Tech Talk: How many browser tabs?


I’m not sure how many of you are “fans” of browser tabs – that are relatively new features to modern day web browsers…

how many browser tabs do you keep open - Tech Talk: How many browser tabs?

Browser tabs are the best invention yet for the web

Not sure how I managed before tabs became a feature. I vaguely recall myself having a few windows open – but never to the degree that I do in today’s day and age.

Tabs are the single best function of today’s browsers. They serve may purposes. Less windows, great reminders (I often keep tabs open for weeks – to serve as a visual “pokes” that I have an open item to attend to), and your “circuit” of regularly visited websites (social, gossip, email, weather, search and so on)…

But how many do you typically use? Because since web browsers are seemingly (and constantly) in a state of development – it can create problems if you’re a mega-power user and look at hundreds of sites daily.

On average – I have between 45-60 tabs open at a given point (see that graphic above? – it’s the 50 I had open when I wrote this piece)

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Lastly – are there any “tips” for managing browser tabs that you’d like to share with the community? I only ask, because I haven’t been able to find a “perfect” plugin that allows me to “rotate” through distinct functions on my Firefox browser yet… to the point where I can switch between “functionalities” in my daily life… I’d love to be able to flip back and forth between: Work, Tech, Data, Fun, Future, Followup, and so on – but all the ones I found didn’t quite fit the bill – is there anything out there that works perfectly?

The only reason I brought that up – is because some browsers start getting “annoying” when you push them to their limits… it’s amazing that after all the years – they cannot figure out a lightweight way to handle the number of sites you like or need to read – without smashing your system and eating gobs of memory.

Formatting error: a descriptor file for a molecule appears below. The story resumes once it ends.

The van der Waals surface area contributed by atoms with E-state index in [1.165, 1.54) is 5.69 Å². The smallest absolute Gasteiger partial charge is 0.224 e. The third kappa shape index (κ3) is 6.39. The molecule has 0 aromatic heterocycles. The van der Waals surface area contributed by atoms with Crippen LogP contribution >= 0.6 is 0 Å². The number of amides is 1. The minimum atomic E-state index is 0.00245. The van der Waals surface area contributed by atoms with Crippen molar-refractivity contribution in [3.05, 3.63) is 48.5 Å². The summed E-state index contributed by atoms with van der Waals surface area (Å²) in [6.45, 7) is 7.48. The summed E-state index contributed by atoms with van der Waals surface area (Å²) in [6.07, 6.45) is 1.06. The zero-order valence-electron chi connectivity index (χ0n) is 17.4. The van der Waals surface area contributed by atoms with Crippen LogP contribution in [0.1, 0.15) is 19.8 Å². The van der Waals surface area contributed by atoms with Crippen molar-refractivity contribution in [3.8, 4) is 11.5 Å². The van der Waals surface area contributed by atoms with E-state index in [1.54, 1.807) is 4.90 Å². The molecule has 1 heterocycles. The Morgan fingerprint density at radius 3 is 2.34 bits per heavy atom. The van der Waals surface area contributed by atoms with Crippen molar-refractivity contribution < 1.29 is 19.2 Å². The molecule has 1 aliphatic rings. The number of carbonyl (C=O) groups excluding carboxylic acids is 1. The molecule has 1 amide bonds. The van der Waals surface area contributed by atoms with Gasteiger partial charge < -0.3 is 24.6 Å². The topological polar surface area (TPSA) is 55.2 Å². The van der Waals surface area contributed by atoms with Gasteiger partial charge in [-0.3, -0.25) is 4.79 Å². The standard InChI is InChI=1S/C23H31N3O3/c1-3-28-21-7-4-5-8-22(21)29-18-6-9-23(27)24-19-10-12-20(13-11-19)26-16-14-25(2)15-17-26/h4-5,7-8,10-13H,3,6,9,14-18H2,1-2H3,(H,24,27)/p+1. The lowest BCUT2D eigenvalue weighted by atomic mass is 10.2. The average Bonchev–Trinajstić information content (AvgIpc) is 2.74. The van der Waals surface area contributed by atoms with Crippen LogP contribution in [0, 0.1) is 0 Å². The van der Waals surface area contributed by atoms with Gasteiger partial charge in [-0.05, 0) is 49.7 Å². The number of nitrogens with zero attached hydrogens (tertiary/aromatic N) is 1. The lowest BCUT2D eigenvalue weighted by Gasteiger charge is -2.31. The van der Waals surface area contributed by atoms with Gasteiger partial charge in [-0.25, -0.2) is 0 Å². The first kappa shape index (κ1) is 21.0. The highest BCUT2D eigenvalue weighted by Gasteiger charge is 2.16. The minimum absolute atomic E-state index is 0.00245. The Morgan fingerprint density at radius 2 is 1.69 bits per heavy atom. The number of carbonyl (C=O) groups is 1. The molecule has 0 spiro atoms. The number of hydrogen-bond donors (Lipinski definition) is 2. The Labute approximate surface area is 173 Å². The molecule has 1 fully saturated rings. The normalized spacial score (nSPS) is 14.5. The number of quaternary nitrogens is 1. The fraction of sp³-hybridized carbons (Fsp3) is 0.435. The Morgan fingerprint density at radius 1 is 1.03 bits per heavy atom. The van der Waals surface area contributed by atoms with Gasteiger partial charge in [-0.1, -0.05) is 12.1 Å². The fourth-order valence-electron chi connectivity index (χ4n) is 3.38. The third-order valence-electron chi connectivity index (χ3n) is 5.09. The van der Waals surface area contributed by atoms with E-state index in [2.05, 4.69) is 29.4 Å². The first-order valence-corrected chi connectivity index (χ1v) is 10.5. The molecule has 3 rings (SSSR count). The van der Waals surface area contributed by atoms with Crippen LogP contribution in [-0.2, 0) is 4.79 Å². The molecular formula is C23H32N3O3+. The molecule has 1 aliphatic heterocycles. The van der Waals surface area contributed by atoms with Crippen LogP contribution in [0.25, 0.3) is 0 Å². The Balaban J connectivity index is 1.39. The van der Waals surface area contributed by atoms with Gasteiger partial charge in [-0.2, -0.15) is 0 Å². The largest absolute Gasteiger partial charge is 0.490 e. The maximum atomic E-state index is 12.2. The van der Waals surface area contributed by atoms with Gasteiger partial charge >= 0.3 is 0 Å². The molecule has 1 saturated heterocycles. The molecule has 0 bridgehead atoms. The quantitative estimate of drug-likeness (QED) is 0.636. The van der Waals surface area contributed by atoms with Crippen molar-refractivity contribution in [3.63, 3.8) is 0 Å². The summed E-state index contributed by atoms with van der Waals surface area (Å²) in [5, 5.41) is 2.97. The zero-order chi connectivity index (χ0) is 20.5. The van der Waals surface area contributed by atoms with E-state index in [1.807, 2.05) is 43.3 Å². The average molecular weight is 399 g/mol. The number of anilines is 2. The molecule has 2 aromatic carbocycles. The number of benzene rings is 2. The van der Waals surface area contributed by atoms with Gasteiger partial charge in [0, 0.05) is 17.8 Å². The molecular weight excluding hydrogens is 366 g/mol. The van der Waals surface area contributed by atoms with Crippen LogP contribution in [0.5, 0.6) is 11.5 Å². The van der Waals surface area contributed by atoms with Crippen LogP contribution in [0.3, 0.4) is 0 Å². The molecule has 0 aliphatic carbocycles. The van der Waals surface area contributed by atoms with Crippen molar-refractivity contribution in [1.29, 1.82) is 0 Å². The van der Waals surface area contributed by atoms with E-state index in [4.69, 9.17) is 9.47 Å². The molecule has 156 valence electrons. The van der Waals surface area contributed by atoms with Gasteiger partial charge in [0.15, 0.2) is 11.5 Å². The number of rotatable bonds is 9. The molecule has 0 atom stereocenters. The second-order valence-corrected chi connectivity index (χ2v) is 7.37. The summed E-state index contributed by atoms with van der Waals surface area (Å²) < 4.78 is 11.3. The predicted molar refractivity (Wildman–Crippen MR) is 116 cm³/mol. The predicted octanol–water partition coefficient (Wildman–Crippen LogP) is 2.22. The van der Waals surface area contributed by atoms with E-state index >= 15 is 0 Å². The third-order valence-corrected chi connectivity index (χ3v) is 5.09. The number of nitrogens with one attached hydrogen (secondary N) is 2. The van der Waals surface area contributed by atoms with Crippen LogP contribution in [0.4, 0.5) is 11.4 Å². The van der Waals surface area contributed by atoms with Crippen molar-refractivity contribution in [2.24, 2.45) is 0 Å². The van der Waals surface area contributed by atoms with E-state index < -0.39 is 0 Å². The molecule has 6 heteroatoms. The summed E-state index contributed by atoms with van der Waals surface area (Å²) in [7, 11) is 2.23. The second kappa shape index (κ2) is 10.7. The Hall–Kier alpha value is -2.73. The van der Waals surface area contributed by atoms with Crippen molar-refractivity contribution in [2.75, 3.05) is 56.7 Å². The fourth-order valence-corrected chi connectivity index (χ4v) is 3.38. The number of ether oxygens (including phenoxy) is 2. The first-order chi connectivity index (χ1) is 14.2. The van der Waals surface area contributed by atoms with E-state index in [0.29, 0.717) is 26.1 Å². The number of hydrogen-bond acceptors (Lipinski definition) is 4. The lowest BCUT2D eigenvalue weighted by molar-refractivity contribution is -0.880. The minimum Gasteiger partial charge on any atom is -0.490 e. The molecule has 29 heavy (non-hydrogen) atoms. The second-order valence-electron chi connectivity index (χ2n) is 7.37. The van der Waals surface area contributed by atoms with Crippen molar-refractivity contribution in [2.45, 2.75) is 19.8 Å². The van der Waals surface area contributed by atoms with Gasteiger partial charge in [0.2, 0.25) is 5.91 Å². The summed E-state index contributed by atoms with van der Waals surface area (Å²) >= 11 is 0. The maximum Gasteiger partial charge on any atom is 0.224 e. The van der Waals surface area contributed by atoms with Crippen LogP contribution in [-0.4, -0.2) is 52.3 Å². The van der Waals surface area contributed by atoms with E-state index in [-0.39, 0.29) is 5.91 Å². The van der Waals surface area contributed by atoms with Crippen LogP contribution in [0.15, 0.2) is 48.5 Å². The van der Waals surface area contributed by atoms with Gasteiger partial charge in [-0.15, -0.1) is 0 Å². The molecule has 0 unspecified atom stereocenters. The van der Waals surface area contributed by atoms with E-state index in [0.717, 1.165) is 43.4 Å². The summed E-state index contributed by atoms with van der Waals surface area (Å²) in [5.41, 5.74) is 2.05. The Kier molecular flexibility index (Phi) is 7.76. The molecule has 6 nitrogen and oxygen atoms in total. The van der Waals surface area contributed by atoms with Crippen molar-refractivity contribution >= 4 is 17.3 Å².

Besides RSS readers or other centralized viewing platform – how do you manage your daily internet surfing?

PS – Sorry if this entry is WAY beyond your tech usage – I’m just trying to reach out to the local Hoboken tech-savvy folks!

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Thomas Jefferson
Thomas Jefferson

@hoboken411 wrote:
I’d love to be able to flip back and forth between: Work, Tech, Data, Fun, Future, Followup, and so on … is there anything out there that works perfectly?

Ubuntu and Mac OS X have multiple workspaces/spaces or virtual desktops. You could have one space for Work, one for Tech, etc each with Firefox and its own set of related tabs.

I don’t know if your version of Windows has the same thing, but if it doesn’t, you could run multiple Windows virtual machines on Ubuntu with VirtualBox, and each Windows VM could be dedicated to Work, Tech, etc.

A separate VM for Banking or Finance would keep you safe from XSS exploits.


Safari has the ‘Merge All Windows’ function. I’ve accidentally clicked before with many already multi-tabbed windows.


If you are in Windows, why not have separate FireFox windows open and have them each set-up for your “class” of tabs; one FireFox instance for WORK tabs, one for FUN tabs, one for SMUT, etc.

That way, you can Alt-Tab between the actual windows and then Ctrl-Tab between the tabs.

Also, get more monitors. Or get a big monitor. I left my multiple monitor setup for a 30″ screen with 2560×1600 resolution.


Whether you’re on a desktop or small wide-screen laptop/netbook, you likely have more things competing along the screen’s vertical real estate than the horizontal. And a row of squished tabs in your browser cuts into the viewing area for a website, which is probably only using a freaction of the window’s width.

When using Firefox, I find the Tree Style Tab plugin is indispensable. It converts that row of tabs into a left-hand column (however wide you like — no more missing titles) and orders them intelligently. There’s a great option to indent new tabs under the parent tab from which their link was opened. Works perfectly with Firefox’s crash-recovery feature as well (all tabs/indenting are remembered).